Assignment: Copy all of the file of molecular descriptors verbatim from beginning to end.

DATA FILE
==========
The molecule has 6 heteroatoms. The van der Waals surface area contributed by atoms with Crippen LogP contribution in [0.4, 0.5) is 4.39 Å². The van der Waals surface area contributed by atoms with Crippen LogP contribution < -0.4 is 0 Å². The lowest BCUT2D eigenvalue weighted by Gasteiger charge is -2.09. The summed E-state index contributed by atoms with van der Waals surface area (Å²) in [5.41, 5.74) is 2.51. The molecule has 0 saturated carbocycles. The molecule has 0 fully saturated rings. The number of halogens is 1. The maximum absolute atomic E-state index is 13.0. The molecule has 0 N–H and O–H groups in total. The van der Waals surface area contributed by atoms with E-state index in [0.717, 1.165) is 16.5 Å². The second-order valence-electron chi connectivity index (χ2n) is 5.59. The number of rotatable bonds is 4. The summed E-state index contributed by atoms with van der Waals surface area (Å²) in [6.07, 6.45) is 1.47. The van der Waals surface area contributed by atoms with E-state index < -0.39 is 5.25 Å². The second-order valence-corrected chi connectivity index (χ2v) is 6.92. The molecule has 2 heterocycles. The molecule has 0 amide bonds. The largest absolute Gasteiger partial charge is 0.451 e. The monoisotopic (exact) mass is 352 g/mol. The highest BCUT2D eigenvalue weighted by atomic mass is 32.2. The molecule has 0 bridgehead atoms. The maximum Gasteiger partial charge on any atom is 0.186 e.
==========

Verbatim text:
The molecule has 6 heteroatoms. The van der Waals surface area contributed by atoms with Crippen LogP contribution in [0.4, 0.5) is 4.39 Å². The van der Waals surface area contributed by atoms with Crippen LogP contribution < -0.4 is 0 Å². The lowest BCUT2D eigenvalue weighted by Gasteiger charge is -2.09. The summed E-state index contributed by atoms with van der Waals surface area (Å²) in [5.41, 5.74) is 2.51. The molecule has 0 saturated carbocycles. The molecule has 0 fully saturated rings. The number of halogens is 1. The maximum absolute atomic E-state index is 13.0. The molecule has 0 N–H and O–H groups in total. The van der Waals surface area contributed by atoms with E-state index in [0.717, 1.165) is 16.5 Å². The second-order valence-electron chi connectivity index (χ2n) is 5.59. The number of rotatable bonds is 4. The summed E-state index contributed by atoms with van der Waals surface area (Å²) in [6.07, 6.45) is 1.47. The van der Waals surface area contributed by atoms with E-state index < -0.39 is 5.25 Å². The second-order valence-corrected chi connectivity index (χ2v) is 6.92. The molecule has 2 heterocycles. The molecule has 0 amide bonds. The largest absolute Gasteiger partial charge is 0.451 e. The monoisotopic (exact) mass is 352 g/mol. The highest BCUT2D eigenvalue weighted by atomic mass is 32.2. The molecule has 0 bridgehead atoms. The maximum Gasteiger partial charge on any atom is 0.186 e.